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BMJ Open. 2013 Nov 25;3(11):e003897. doi: 10.1136/bmjopen-2013-003897.

Effect of exercise on abdominal fat loss in men and women with and without type 2 diabetes.

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1
Department of Kinesiology, Towson University, Towson, Maryland, USA.

Abstract

OBJECTIVE:

To examine the effect of exercise on abdominal adipose tissue in adults with and without type 2 diabetes mellitus (T2DM).

DESIGN:

Post hoc analysis of two randomised controlled trials.

SETTING:

Outpatient secondary prevention programme in Baltimore, Maryland, USA.

PARTICIPANTS:

97 men and women with prehypertension, stage 1 or medically controlled hypertension. 49% of the sample was also diagnosed with T2DM.

INTERVENTION:

All participants completed a 26-week (6.5 months) supervised aerobic and resistance exercise programme following American College of Sports Medicine guidelines.

PRIMARY AND SECONDARY OUTCOME MEASURES:

The main outcomes in this post hoc analysis were total abdominal adipose tissue (TAT), subcutaneous adipose tissue (SAT) and visceral adipose tissue (VAT) measured by MRI. Secondary outcomes were to determine whether the magnitude of abdominal fat change differed by diabetes status in men and women and to identify the predictors of change in abdominal fat distribution with exercise.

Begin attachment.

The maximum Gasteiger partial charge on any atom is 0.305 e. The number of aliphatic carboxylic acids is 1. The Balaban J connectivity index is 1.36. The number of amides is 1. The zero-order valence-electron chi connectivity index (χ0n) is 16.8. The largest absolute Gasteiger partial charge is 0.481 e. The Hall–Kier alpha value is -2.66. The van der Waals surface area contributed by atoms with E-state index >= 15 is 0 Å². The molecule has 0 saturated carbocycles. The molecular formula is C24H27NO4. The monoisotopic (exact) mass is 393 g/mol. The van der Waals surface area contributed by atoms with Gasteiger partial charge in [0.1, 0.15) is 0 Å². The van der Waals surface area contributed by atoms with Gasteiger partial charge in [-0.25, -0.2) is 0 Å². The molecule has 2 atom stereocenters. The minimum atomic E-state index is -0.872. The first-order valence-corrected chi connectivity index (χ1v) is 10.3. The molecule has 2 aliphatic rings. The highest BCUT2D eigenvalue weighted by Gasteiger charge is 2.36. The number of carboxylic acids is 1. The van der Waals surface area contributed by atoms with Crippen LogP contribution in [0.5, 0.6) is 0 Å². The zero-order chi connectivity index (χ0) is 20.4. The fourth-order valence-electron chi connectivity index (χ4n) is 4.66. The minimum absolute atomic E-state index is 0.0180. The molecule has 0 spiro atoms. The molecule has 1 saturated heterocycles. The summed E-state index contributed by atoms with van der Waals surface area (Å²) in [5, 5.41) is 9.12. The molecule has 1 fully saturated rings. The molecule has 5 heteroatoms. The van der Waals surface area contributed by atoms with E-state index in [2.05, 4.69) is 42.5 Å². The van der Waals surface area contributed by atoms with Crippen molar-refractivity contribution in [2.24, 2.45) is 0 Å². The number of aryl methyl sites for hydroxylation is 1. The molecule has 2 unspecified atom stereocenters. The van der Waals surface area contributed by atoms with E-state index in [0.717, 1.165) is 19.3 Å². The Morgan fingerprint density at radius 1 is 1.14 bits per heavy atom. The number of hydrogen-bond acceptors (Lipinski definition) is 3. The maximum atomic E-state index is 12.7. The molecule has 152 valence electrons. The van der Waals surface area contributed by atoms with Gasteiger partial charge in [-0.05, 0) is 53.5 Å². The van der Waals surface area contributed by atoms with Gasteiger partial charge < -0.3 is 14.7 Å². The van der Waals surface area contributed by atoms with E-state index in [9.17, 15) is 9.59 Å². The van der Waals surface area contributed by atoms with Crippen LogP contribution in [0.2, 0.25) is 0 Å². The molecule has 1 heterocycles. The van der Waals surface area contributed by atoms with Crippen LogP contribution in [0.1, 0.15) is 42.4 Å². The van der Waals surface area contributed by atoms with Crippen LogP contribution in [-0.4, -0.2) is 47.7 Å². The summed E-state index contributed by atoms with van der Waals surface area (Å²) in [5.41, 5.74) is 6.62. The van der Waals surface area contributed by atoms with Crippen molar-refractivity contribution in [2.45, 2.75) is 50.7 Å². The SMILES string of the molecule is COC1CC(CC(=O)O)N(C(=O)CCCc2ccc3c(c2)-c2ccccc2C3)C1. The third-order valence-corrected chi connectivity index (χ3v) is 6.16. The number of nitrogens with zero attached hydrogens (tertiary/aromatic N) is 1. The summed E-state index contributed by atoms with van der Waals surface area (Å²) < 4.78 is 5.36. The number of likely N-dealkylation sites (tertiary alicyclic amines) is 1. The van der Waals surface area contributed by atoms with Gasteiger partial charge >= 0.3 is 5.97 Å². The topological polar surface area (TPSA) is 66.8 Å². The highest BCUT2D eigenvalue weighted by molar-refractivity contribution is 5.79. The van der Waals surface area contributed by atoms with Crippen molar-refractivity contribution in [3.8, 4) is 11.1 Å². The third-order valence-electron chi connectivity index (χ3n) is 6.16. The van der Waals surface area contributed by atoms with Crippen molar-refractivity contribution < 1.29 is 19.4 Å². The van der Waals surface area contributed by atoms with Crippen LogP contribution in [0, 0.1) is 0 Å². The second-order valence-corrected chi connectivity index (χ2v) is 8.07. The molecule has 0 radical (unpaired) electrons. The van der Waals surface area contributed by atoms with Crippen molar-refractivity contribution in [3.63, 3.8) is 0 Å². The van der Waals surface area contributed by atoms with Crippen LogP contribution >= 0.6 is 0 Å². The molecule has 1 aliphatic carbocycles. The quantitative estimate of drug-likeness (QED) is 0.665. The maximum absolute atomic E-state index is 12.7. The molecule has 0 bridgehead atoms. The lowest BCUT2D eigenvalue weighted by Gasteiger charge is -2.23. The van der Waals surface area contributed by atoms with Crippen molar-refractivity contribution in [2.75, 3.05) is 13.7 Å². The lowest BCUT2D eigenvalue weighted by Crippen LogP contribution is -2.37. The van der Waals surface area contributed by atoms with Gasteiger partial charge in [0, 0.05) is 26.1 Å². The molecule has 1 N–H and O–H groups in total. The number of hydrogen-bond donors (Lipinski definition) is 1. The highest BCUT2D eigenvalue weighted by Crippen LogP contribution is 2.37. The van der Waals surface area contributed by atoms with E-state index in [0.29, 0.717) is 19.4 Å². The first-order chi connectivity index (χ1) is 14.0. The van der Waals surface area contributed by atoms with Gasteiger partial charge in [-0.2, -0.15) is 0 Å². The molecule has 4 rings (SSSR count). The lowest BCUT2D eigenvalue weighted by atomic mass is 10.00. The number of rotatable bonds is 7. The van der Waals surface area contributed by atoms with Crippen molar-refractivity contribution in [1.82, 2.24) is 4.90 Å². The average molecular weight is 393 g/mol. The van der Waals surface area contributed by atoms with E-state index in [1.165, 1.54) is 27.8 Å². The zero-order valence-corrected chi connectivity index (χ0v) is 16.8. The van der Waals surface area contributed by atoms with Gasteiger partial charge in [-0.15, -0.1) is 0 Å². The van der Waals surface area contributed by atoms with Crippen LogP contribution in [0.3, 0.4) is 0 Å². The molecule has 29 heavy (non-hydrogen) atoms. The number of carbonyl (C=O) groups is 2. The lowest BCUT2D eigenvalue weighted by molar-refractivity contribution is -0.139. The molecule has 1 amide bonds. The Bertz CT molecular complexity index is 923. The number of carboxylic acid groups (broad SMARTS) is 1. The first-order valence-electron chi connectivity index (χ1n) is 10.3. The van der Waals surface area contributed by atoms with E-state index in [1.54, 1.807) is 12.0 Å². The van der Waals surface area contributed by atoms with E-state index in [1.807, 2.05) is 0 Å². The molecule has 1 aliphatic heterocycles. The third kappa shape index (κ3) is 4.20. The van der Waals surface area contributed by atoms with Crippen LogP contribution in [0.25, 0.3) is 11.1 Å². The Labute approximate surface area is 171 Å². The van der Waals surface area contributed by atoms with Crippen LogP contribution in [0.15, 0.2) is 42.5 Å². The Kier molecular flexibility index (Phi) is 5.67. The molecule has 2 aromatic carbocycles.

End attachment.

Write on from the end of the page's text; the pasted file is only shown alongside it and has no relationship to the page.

RESULTS:

Overall, participants (mean age 61±6 years; 45% women) significantly improved peak oxygen uptake by 15% (p<0.01) and reduced weight by 2% (p<0.01). No change in SAT was observed after training. The reduction in VAT following exercise was attenuated in participants with T2DM (-3%) compared with participants who were non-T2DM (-18%, p<0.001 for the difference in change). The magnitude of VAT loss was associated with a decrease in body weight (r=0.50, p<0.001). After adjustment for weight change using regression analysis, diabetes status remained an independent predictor of the change in VAT.

CONCLUSIONS:

Although participants with and without T2DM attained an exercise training effect as evidenced by increased fitness, VAT was unchanged in T2DM compared to those without T2DM, suggesting that these individuals may be resistant to this important benefit of exercise. The strategies for reducing cardiovascular disease risk in T2DM may be most effective when they include a weight loss component.

CLINICAL TRIALS REGISTRATION:

Clinicaltrials.gov Registry NCT00212303.

KEYWORDS:

Preventive Medicine

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